The last ten years has seen a dramatic expansion of the number of vaccines in use globally and in the number of manufacturers involved in the global vaccine marketplace. This expansion has had a tremendous positive impact on the health of the world’s population. The continued success of the global vaccination effort relies upon the use of safe vaccines and public confidence in both their utility and safety. For thorough and authoritative information about vaccine safety, including the immune system, different vaccine examples, vaccine doses and ingredients, and chronic conditions that some people link to vaccination, please visit the website of the Children’s Hospital of Philadelphia.
Disclaimer: Links to third party content are provided here as a convenience and for informational purposes only; they do not constitute an endorsement or an approval by the GVDN. The GVDN bears no responsibility for the accuracy, legality or content of the third party site or for that of subsequent links. Please contact the third party site for answers to questions regarding its content.
The intended audience for this website are:
- Researchers who are cooperating on studies, exploring collaborations, or looking for peer reviewers
- Researchers working in the vaccine/pharmacovigilance space
- Global health agencies, global non-profit alliances, national health bodies
- Countries looking at the infrastructure needed to monitor vaccine effectiveness and safety
- A broad public audience (e.g. those interested in how COVID-19 vaccine safety is being monitored)
- Others interested in vaccines and vaccine safety issues.
The GVDN works closely with vaccine safety experts around the world, global health agencies, and other global non-profit health alliances. The GVDN received seeding money from the Gates foundation, enjoys support in kind from Auckland UniServices, and relies on research grants for specific vaccine safety monitoring projects. Auckland UniServices Limited is a wholly owned non-profit subsidiary of The University of Auckland, which has been ranked #1 for two consecutive years in the Impact rankings by Times Higher Education (THE).
The Global Vaccine Data Network is a non-profit organisation supported by a Scientific Advisory Committee. Our website is maintained by the Secretariat of the GVDN, which is based at The University of Auckland in New Zealand. Website content is developed by the Secretariat and then reviewed by team members and one of the GVDN’s two co-directors. GVDN partners have all demonstrated experience in using administrative data to assess vaccines. The GVDN’s two co-directors are Helen Petousis-Harris, a vaccinologist and associate professor in the Department of General Practice and Primary Health Care at The University of Auckland and Director of the Vaccine Datalink and Research Group, and Steve Black, work package lead for Safety Platform for Emergency vACcines (SPEAC), Emeritus Professor of Pediatrics at Cincinnati Children’s Hospital Medical Center, Consulting Professor of Epidemiology, Fudan University in Shanghai, and Editor-in-Chief of the Pediatric Infectious Disease Journal.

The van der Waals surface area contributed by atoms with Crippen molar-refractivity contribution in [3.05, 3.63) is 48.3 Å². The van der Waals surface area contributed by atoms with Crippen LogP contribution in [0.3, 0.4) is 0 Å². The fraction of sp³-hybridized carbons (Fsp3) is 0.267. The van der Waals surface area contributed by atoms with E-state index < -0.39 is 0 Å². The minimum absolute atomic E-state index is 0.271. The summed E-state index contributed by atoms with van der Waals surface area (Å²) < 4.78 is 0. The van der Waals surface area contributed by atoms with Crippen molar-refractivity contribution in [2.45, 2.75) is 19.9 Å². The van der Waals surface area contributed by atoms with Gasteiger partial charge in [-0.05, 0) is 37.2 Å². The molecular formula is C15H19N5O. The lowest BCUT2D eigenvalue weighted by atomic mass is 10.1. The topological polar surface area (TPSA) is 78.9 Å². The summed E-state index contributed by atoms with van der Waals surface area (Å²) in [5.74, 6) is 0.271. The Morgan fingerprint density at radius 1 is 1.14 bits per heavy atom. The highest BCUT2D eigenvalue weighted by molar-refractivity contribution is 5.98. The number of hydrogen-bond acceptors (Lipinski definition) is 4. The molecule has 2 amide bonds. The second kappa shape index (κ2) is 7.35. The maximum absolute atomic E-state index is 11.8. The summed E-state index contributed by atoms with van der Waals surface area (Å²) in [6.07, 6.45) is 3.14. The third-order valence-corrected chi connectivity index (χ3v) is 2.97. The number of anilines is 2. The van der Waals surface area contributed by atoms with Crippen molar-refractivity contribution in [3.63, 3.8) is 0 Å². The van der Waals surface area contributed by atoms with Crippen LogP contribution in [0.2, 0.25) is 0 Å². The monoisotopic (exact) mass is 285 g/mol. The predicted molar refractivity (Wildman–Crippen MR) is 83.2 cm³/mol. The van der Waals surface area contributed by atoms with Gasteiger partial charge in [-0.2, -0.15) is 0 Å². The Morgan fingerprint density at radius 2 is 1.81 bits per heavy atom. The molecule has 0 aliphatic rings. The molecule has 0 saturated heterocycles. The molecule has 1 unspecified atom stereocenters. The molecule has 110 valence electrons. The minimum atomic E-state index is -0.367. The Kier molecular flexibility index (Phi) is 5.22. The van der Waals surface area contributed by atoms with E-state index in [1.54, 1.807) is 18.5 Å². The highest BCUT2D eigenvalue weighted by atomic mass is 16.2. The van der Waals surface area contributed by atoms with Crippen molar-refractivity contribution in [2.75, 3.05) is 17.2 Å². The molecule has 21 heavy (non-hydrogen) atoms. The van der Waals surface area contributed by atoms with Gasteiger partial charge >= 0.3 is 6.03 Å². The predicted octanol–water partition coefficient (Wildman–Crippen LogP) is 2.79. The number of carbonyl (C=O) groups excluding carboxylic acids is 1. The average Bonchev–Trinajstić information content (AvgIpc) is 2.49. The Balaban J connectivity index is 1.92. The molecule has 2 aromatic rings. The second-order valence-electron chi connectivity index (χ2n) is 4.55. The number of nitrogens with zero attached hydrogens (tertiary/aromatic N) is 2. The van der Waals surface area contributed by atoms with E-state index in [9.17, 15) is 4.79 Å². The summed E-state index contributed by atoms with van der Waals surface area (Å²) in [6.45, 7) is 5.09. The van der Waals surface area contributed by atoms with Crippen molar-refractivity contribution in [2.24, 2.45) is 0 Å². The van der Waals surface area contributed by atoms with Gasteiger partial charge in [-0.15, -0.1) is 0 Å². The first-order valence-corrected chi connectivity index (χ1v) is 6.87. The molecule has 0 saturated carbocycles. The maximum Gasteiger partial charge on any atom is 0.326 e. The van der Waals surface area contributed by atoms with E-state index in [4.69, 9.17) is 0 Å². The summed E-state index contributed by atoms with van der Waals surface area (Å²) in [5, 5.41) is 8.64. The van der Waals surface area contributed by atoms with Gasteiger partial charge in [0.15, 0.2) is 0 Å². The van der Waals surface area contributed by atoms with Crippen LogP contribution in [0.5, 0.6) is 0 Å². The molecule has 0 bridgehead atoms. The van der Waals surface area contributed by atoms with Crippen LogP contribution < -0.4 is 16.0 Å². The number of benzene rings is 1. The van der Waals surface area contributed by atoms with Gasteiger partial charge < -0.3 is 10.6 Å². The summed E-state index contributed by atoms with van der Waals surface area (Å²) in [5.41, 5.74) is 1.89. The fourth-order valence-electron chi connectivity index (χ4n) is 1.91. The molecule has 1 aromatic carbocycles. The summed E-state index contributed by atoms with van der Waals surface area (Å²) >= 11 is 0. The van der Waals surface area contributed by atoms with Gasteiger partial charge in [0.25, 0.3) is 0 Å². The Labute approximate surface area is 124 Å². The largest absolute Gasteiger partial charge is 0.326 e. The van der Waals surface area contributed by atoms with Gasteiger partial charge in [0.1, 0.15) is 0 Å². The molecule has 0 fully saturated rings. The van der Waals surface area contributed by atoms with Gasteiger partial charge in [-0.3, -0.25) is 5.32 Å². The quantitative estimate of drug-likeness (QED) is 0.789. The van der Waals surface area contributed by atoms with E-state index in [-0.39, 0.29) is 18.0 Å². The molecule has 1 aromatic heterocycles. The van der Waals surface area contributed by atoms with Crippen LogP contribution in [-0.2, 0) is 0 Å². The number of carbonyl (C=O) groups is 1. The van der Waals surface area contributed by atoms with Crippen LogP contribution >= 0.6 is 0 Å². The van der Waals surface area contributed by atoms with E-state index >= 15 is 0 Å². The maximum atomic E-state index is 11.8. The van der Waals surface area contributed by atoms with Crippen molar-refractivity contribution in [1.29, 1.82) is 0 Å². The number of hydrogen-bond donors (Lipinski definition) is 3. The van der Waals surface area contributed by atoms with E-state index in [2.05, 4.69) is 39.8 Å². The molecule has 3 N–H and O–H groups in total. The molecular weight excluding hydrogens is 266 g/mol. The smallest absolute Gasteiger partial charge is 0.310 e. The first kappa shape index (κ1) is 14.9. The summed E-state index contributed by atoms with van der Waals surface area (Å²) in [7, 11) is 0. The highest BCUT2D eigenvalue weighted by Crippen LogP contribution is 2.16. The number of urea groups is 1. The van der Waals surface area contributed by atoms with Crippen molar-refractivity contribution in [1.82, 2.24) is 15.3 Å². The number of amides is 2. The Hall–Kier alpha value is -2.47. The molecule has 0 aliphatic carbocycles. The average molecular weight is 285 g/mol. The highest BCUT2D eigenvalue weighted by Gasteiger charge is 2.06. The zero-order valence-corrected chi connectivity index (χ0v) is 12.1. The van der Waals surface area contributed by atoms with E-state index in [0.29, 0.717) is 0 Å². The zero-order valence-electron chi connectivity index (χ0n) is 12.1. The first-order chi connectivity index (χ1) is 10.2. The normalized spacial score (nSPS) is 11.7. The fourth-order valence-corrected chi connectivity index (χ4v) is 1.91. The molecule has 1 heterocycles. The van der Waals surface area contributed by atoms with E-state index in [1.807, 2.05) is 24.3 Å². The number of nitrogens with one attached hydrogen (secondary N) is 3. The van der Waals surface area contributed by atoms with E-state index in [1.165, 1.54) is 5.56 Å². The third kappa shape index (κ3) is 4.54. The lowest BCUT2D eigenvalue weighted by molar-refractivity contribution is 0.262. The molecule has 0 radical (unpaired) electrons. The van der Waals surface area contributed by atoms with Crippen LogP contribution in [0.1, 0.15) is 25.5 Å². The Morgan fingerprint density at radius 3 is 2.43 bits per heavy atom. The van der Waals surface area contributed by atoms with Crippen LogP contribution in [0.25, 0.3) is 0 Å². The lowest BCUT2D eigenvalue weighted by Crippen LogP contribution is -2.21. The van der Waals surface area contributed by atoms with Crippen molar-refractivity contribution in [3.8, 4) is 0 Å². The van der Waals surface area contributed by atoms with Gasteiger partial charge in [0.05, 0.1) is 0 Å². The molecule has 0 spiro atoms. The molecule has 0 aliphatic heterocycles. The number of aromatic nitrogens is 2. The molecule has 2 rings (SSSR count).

In April 2021, the GVDN received significant funding from the US Centers for Disease Control and Prevention for a 3 year project entitled Global Covid Vaccine Safety (GCoVS). The purpose of this project is to put in place a coordinated and harmonized post-introduction active surveillance infrastructure in diverse populations across the globe to assess the safety of COVID-19 vaccines. This infrastructure will be capable of responding to safety signals post-introduction of COVID-19 vaccines.